It’s a narrative we hear all too often. A parent will call us regarding their child’s learning difficulty and low self-esteem in school–and the parent is unsure of how to help. Parents often feel isolated because there is no sense of community when they are going through these challenges with their learners in the academic setting. One of our main objectives when creating this community was to help and serve these parents and teachers. Wherever you may be on your journey with your different learners, there are three important points we want every family to know:

  1. It is challenging to parent any child who is atypical (regardless of a diagnosis).  It is not what parents expect.  It is critical for parents to acknowledge how challenging this can be.
  2. Comparison is truly evil. This boils down to comparing your children against each other or comparing your child against other students in the classroom. While we aim to provide resources for families with different learners, we think a lot of what we say will ring true for all types of parents and kids.
  3. You are running your own race with your family. Your child is running their own race, and you are running your own race as a parent. There will always be another person more attractive, affluent, and privileged than you. It is not useful to compare yourself or your child to anyone. Instead, try looking at your own comparisons. What was your child like 3 months ago? What were YOU like 3 months ago? These are comparisons that will actually serve you and allow you to see the growth and progress in your own family.

One of our greatest mindset tricks is to add on yet to any statement about your child. For example, “my child hates math” becomes “my child doesn’t like math yet.” Adding “yet” into almost any sentence turns it into a hopeful one. Reframing any complaint you have about your child can turn it into a goal and an opportunity.

Our practices are in very different locations in California, and we serve different types of clients. After sitting down and discussing this topic, we noticed that there are Seven Common Characteristics of Parents.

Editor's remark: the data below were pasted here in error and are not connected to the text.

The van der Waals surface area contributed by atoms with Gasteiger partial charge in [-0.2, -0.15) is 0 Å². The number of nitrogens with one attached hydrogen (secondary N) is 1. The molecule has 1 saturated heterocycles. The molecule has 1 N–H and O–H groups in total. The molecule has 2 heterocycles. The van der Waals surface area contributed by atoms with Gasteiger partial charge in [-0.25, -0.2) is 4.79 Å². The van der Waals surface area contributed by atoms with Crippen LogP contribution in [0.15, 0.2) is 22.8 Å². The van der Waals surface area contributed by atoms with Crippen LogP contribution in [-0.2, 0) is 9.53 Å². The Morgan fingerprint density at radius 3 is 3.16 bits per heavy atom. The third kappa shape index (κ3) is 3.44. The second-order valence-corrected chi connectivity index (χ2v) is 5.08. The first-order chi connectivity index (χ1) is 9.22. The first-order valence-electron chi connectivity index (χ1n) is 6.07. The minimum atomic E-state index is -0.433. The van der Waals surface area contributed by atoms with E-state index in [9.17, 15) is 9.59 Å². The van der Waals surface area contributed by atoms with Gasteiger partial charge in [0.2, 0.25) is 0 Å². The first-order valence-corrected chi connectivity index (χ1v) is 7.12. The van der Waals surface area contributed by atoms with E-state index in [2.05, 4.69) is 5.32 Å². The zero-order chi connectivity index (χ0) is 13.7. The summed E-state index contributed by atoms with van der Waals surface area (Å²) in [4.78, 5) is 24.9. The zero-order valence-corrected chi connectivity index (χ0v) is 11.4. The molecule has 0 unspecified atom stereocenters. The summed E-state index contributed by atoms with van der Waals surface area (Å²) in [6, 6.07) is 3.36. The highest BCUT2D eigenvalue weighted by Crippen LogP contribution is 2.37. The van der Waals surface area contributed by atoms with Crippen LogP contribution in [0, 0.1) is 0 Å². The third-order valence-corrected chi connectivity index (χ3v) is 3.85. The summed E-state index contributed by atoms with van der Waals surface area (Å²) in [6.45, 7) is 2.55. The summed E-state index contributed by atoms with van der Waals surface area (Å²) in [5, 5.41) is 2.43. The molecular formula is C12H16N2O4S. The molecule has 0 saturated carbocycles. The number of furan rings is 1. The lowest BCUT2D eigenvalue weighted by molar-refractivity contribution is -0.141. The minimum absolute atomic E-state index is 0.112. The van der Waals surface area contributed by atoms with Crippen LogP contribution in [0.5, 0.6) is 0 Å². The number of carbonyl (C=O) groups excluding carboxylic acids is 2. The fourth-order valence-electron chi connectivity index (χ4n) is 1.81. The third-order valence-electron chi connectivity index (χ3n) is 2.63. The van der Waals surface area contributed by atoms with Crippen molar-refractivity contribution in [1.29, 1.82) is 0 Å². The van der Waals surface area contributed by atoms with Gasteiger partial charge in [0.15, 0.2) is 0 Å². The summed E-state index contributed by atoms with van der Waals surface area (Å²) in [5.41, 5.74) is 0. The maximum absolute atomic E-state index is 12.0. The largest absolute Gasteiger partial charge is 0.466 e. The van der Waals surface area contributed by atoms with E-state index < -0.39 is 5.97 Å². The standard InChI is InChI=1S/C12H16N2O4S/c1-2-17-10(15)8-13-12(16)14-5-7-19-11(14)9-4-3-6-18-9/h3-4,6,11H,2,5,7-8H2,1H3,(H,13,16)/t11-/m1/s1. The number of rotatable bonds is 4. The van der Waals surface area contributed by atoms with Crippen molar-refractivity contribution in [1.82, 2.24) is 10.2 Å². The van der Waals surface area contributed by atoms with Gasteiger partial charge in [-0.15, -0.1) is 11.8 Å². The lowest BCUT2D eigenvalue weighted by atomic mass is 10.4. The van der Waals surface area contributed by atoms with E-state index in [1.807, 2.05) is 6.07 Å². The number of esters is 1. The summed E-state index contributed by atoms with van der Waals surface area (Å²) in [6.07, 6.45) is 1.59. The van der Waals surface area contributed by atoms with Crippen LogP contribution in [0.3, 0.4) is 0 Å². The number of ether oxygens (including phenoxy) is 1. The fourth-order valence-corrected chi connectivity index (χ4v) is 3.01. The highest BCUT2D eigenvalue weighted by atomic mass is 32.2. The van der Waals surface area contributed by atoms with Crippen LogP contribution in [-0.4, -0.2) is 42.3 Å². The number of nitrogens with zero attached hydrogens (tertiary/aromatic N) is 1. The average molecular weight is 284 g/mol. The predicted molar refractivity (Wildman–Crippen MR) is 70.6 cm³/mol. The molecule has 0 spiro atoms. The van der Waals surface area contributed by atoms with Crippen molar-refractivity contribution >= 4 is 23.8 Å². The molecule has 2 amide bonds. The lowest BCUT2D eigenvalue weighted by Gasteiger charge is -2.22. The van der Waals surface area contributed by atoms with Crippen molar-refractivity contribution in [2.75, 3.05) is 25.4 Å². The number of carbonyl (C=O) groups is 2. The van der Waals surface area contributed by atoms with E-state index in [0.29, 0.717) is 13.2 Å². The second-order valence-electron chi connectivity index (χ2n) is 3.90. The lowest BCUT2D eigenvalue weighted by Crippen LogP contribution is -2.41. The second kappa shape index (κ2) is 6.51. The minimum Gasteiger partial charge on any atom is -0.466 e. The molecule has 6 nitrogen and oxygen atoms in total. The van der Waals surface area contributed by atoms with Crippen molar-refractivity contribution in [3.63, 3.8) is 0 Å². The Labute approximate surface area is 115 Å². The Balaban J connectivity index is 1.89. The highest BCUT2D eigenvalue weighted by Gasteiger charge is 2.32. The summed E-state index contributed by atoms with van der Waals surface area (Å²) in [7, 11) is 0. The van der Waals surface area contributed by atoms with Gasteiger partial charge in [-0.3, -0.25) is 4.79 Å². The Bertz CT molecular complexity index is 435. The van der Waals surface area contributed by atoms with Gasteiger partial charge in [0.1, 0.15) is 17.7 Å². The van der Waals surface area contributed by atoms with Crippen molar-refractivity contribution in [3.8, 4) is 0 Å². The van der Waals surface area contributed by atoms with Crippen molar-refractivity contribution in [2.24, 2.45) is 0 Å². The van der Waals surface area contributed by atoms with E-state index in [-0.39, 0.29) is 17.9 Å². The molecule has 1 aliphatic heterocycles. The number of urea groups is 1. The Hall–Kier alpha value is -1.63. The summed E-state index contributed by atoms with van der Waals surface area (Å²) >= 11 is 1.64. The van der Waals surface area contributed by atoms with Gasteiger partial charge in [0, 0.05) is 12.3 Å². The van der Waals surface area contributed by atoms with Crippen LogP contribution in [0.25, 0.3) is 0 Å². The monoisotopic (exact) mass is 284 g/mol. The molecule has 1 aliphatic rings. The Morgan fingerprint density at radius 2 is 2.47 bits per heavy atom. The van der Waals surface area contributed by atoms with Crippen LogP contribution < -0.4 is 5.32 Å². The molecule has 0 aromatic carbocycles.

1. Parents have had their school identify that there is something going on with their student. There has been a formal assessment by a neuropsychologist or clinical psychologist, and the family has already experienced a lot of heartbreak.
  2. Parents want help. They want school to feel better for their child and themselves, everyone wants to struggle less, and parents are hoping that at least one person will have some answers to start the process of making progress.
  3. Parents wish they had known that their child had a different learning style sooner. It is important to note that once you know who your child is in the classroom setting, you can move forward. There is often this underlying guilt for not knowing sooner but, remember, you know now so you can begin to deal with it now.
  4. Parents are disagreeing about what “to do”. This includes anything from medication to seeing an educational therapist to deciding when to let the child fail or when to jump in.
  5. Parents are fighting with their child about homework. This fighting is a vital sign that something is going on. When children can do something, they will. If they are avoiding something, it is because it is hard. Remember that your child is trying, but they are discouraged because the work is difficult.
  6. Parents are at the end of their rope. We hear you and  we get it. It is an exhausting experience and the best thing you can do to help your different learner is to promote new and different strategies. If you are not in a place where an educational therapist is readily available, we are here for you. E-mail us!
  7. Parents are dealing with a child who is starting to resent school or is already refusing to go to school. It is actually a healthy impulse if your child is separating emotionally from school–they have tried and tried and are not getting the results they would hope for. It MAKES SENSE that they would disengage. Educational Therapy can help reframe their entire academic experience.

It is also important to find a community. Here are some ideas:

If you would like to book a Strategy Session with us to chat about your family, your child, and what is going on in your home, we would love the opportunity to support you. You can learn more about this by visiting the “Work with Us” page. You can also contact us there or by sending us an email to or connect with us on Instagram @learnsmarterpodcast


Show Notes:

Key Takeaways:

  • Having a child who is different in any way is really challenging. The mission of Learn Smarter: the Educational Therapy podcast is to create a community for parents and teachers.
  • Run your own race!
  • 7 Common Characteristics of Parents with a child who learns differently
  1. (6:01) Heartbreak
  2. (6:50) They want help
  3. (7:30) All parents wish they had known sooner
  4. (8:52) Disagreeing with their partner over what to do.
  5. (11:22) Fighting with their children
  6. (14:10) End of the rope
  7. (15:07) Dealing with a child who is starting to resent school or already refusing to go to school

Action Step: Keep a PHYSICAL running list of all the wonderful things that are awesome about your student. Don’t forget to share in the Smarties group. (Go to our website to join!)